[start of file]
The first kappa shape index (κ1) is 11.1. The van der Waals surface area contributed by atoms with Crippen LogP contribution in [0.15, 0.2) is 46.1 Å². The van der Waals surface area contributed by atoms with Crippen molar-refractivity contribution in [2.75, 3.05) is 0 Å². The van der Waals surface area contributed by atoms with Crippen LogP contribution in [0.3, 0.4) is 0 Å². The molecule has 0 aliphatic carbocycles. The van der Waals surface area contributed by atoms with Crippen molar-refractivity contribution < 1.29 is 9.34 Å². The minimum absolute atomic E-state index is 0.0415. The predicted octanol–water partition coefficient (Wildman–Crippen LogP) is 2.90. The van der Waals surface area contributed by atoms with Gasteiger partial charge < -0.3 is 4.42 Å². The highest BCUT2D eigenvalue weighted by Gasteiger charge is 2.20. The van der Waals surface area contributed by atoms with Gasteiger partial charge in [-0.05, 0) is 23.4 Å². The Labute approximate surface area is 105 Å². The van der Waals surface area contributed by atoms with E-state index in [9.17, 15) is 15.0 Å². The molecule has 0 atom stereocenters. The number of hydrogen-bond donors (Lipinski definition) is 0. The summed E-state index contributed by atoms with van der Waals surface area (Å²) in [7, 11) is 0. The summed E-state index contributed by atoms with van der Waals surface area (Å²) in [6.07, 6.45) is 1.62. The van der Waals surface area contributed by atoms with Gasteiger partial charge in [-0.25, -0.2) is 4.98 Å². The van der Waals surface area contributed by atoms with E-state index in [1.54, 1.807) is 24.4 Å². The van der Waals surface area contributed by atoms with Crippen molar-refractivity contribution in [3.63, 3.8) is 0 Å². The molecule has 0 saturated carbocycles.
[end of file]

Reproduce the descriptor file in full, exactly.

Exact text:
The first kappa shape index (κ1) is 11.1. The van der Waals surface area contributed by atoms with Crippen LogP contribution in [0.15, 0.2) is 46.1 Å². The van der Waals surface area contributed by atoms with Crippen molar-refractivity contribution in [2.75, 3.05) is 0 Å². The van der Waals surface area contributed by atoms with Crippen LogP contribution in [0.3, 0.4) is 0 Å². The molecule has 0 aliphatic carbocycles. The van der Waals surface area contributed by atoms with Crippen molar-refractivity contribution < 1.29 is 9.34 Å². The minimum absolute atomic E-state index is 0.0415. The predicted octanol–water partition coefficient (Wildman–Crippen LogP) is 2.90. The van der Waals surface area contributed by atoms with Gasteiger partial charge < -0.3 is 4.42 Å². The highest BCUT2D eigenvalue weighted by Gasteiger charge is 2.20. The van der Waals surface area contributed by atoms with Gasteiger partial charge in [-0.05, 0) is 23.4 Å². The Labute approximate surface area is 105 Å². The van der Waals surface area contributed by atoms with E-state index in [9.17, 15) is 15.0 Å². The molecule has 0 atom stereocenters. The number of hydrogen-bond donors (Lipinski definition) is 0. The summed E-state index contributed by atoms with van der Waals surface area (Å²) in [7, 11) is 0. The summed E-state index contributed by atoms with van der Waals surface area (Å²) in [6.07, 6.45) is 1.62. The van der Waals surface area contributed by atoms with Gasteiger partial charge in [-0.25, -0.2) is 4.98 Å². The van der Waals surface area contributed by atoms with E-state index in [1.54, 1.807) is 24.4 Å². The van der Waals surface area contributed by atoms with Crippen molar-refractivity contribution in [3.63, 3.8) is 0 Å². The molecule has 0 saturated carbocycles.